Turkey's pro-Kurdish party announced Sunday that it will halt its legislative activities in Parliament following the arrests of nine of its lawmakers, a move the prime minister called a mistake.
Peoples' Democratic Party spokesman Ayhan Bilgen said at a news conference in the southeastern city of Diyarbakir that the party will stop participating in parliamentary commissions and the parliamentary assembly.
Bilgen later told The Associated Press that the party does not plan to withdraw from Parliament. Pulling out of Parliament is a decision that only can "be made in consultation with the people," he said.
The party, known as the HDP, therefore plans to gauge public opinion following "the most extensive and darkest attack in our democratic political history," he said.
Turkish Prime Minister Binali Yildirim called on the HDP in a televised speech from the northeastern city of Bayburt to "return from this mistake before it's too late."
HDP lawmakers would be disrespecting the voters who elected them if they do not represent them in Parliament, Yildirim said.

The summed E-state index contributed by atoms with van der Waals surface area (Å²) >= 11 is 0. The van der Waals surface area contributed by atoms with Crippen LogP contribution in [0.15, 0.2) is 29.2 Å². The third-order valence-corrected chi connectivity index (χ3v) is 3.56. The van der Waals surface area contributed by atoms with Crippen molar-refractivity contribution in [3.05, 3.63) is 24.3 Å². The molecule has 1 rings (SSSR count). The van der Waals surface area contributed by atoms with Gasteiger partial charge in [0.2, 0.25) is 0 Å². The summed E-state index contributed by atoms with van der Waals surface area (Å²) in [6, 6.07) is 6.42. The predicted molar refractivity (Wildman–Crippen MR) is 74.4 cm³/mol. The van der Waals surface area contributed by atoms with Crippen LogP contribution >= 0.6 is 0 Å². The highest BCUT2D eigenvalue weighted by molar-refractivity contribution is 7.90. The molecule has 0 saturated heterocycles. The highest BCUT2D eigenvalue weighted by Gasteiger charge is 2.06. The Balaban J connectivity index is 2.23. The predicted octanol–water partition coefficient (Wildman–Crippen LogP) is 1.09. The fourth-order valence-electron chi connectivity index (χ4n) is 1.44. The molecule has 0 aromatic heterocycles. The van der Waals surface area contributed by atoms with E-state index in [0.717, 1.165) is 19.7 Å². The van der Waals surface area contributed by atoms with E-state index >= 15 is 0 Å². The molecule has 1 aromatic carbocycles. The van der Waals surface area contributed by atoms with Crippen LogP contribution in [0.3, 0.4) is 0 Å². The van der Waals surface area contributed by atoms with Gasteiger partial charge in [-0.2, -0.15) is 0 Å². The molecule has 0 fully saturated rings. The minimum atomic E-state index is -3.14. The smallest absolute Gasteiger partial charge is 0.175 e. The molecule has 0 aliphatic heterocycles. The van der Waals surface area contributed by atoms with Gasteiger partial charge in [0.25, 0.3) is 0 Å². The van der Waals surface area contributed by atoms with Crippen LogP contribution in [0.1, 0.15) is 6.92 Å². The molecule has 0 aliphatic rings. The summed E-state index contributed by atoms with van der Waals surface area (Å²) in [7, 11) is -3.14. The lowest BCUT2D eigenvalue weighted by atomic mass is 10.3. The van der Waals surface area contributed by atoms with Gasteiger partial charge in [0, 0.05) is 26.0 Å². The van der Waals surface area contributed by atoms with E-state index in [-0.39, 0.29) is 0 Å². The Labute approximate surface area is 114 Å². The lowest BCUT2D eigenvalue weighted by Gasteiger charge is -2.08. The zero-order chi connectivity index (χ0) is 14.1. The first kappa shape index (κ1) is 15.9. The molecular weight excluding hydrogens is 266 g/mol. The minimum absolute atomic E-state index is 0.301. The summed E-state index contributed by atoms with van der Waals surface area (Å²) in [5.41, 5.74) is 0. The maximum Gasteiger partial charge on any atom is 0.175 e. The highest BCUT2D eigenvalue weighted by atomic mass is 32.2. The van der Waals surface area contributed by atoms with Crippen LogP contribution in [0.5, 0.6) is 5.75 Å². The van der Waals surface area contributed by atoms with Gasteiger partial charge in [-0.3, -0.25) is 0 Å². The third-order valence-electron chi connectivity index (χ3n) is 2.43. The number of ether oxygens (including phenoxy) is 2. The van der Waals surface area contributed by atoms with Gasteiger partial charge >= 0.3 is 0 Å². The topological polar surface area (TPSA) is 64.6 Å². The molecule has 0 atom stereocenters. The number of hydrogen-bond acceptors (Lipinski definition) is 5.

"Come to the Parliament and say whatever you want, but no politician can be a shield to terror by abusing their position," the prime minister said.
HDP co-leaders Selahattin Demirtas and Figen Yuksekdag were arrested Friday on terrorism-related charges, along with seven other lawmakers. The HDP entered Parliament last year as the nation's third-largest party with 59 lawmakers.
Turkey's government accuses the HDP of being the political wing of the outlawed Kurdistan Workers' Party or PKK, which has waged a three-decades-long insurgency against the state. The party rejects the accusation.
In May, Turkey's Parliament voted to strip lawmakers of legal immunity, paving the way for last week's arrests. Hundreds of charges were filed against HDP lawmakers following the new measure and the party decided not to voluntarily appear in court to testify.
Turkish President Recep Tayyip Erdogan lashed out at European countries that have condemned the arrests as undermining democracy. He blamed Europe for supporting and arming the PKK.
Erdogan said security forces have captured thousands of weapons from the PKK with Western origins, among them heavy weapons.
"They say they gave the weapons to Iraqi coalition forces and that they (PKK) must have gotten them from there," Erdogan said without specifying the countries to which he was referring. "Who are you kidding? You are giving these directly to them."